Each year, 1 in 5 Americans experience a mental health condition. With so many people impacted, the chances are that almost everyone will know someone who is affected; either themselves, a family member, or a coworker. And despite commonplace occurrences of mental health conditions, misunderstanding and archaic biases are often barriers for people to properly identify symptoms and seek treatment and support. That is why we recognize each May as Mental Health Awareness Month, awareness and acceptance help foster inclusion for all people with disabilities
As Covid-19 arrives in areas where testing and medical care are in short supply, officials could face dilemmas on when and how to relax restrictions. The coronavirus pandemic is spreading from cities to rural communities that have a higher share of older, at-risk residents, a trend that has implications for the stress it may put on local health-care systems as well as the push by many governors to ease economic restrictions and reopen for business.
For more than 60 million Americans with disabilities, the rapid spread of COVID-19 is especially dangerous. Many live in long-term care facilities, and they are twice as likely to experience poverty as those without disability. But so far, legislation has fallen short on help. We hear some of their stories, and Stephanie Sy talks to Rebecca Cokley of the Center for American Progress.
Labor economist Teresa Ghilarducci began studying retirement in 2008, when the Great Recession was making it impossible for millions of Americans to retire. “The phenomenon of Granny working in McDonald’s really started to ramp up,” said Ghilarducci, who leads the Retirement Equity Lab at The New School in New York.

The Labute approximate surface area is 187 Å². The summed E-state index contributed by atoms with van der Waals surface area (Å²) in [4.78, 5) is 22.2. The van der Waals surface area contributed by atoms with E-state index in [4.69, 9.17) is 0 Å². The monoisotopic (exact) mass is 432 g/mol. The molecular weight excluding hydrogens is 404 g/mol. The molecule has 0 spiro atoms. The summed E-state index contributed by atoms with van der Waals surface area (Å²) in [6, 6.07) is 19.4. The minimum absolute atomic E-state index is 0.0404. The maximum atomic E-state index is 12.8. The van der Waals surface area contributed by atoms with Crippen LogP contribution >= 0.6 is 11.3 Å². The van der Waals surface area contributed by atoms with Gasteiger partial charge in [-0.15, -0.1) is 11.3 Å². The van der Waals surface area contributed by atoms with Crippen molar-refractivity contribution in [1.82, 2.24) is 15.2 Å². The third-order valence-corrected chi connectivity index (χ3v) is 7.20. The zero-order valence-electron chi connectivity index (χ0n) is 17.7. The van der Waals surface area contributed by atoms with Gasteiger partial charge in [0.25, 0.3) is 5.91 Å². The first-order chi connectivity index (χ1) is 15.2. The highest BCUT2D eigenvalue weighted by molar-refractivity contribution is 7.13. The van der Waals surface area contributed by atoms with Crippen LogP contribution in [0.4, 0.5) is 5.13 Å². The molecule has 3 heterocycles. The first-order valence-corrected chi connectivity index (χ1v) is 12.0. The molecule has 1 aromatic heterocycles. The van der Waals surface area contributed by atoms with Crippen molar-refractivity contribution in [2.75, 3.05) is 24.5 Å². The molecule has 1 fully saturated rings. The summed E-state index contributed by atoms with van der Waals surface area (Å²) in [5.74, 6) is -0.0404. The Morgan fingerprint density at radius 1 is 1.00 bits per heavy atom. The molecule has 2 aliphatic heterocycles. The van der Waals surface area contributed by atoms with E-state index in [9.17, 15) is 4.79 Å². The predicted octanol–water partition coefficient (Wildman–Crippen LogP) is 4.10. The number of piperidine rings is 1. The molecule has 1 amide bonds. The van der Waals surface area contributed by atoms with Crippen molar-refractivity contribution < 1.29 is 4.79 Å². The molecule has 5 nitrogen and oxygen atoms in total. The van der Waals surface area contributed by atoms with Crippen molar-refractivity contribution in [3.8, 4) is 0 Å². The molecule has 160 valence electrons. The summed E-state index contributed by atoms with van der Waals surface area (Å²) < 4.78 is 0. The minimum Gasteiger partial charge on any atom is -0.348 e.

A sewing machine. A political poster. Forks and spoons with chunky handles. The objects are commonplace, but they tell an extraordinary history of the everyday lives of people with disabilities. “EveryBody: An Artifact History of Disability in America,” curated by the Smithsonian National Museum of American History, is an online exhibition that brings together photos, objects and text that tell the story of disability in the United States. It uses images from the past of people with disabilities, and the objects they used, to explore themes of place, relationships, technology, citizenship and more.
Council approves Florida’s guidelines for rationing health care, while one disability group disagrees | Orlando Weekely
The Florida Developmental Disabilities Council on Friday voted to adopt a set of ethical guidelines for the potential rationing of health care during a pandemic. The only dissenting vote on the council came from the organization Disability Rights Florida.
Millennial women already caring for aging parents or planning to do so are much more stressed about the caregiving responsibility than men, a new poll reveals. CaringAdvisor found 1 in 2 Millennials planning to care for aging parents say they want to do it. However, guilt was the biggest motivator, with about two-thirds admitting they’d feel guilty if they didn’t care for parents themselves.
What experts in aging think the future holds for boomer bashing. First, there was OK Boomer, the pejorative meme mocking older people. Then came #boomerremover, the morbid catchphrase used by some millennials and GenZers as a shorthand for the coronavirus pandemic to describe the higher vulnerability of boomers, generally, to COVID-19.
Ari and Justin don’t mind if quarantine goes on forever. In the start studded new music video for Justin Bieber and Ariana Grande’s track, “Stuck With U,” both show off their blissful lockdown experiences in a massive montage supercut full of fans – and brief looks into fellow famous peoples’ isolation situations.
My mom is limited by a disability, but she still shows up in all the ways that matter | The Washington Post
“I’ve had this dream,” my mom tells me as we sit in side-by-side lawn chairs beneath an autumn sun, “that one day I would put on an elegant black dress and go out to dinner with my husband. Not out of delusion; I just believed that things would get better. I had to believe that things would get better.” “I still picture that,” she continues, her voice lower. “Every detail: the table, the napkins. The waiter carries us bread and butter, and we’re laughing.”
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